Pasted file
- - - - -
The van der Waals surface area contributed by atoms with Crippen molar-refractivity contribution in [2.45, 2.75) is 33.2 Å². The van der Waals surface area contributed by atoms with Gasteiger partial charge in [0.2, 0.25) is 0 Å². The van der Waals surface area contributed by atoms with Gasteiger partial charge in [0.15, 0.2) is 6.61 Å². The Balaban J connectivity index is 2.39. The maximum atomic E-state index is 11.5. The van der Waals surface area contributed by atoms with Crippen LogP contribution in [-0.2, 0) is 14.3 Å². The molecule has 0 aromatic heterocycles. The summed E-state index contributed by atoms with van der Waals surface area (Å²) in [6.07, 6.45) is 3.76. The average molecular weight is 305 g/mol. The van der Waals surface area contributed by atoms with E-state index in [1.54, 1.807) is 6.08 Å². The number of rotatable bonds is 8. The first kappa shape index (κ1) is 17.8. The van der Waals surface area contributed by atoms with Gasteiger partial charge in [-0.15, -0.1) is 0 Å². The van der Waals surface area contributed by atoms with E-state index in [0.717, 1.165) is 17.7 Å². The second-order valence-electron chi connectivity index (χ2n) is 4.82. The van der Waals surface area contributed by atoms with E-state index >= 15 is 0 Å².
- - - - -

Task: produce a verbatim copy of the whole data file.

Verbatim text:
The van der Waals surface area contributed by atoms with Crippen molar-refractivity contribution in [2.45, 2.75) is 33.2 Å². The van der Waals surface area contributed by atoms with Gasteiger partial charge in [0.2, 0.25) is 0 Å². The van der Waals surface area contributed by atoms with Gasteiger partial charge in [0.15, 0.2) is 6.61 Å². The Balaban J connectivity index is 2.39. The maximum atomic E-state index is 11.5. The van der Waals surface area contributed by atoms with Crippen LogP contribution in [-0.2, 0) is 14.3 Å². The molecule has 0 aromatic heterocycles. The summed E-state index contributed by atoms with van der Waals surface area (Å²) in [6.07, 6.45) is 3.76. The average molecular weight is 305 g/mol. The van der Waals surface area contributed by atoms with E-state index in [1.54, 1.807) is 6.08 Å². The number of rotatable bonds is 8. The first kappa shape index (κ1) is 17.8. The van der Waals surface area contributed by atoms with Gasteiger partial charge in [-0.15, -0.1) is 0 Å². The van der Waals surface area contributed by atoms with E-state index in [0.717, 1.165) is 17.7 Å². The second-order valence-electron chi connectivity index (χ2n) is 4.82. The van der Waals surface area contributed by atoms with E-state index >= 15 is 0 Å².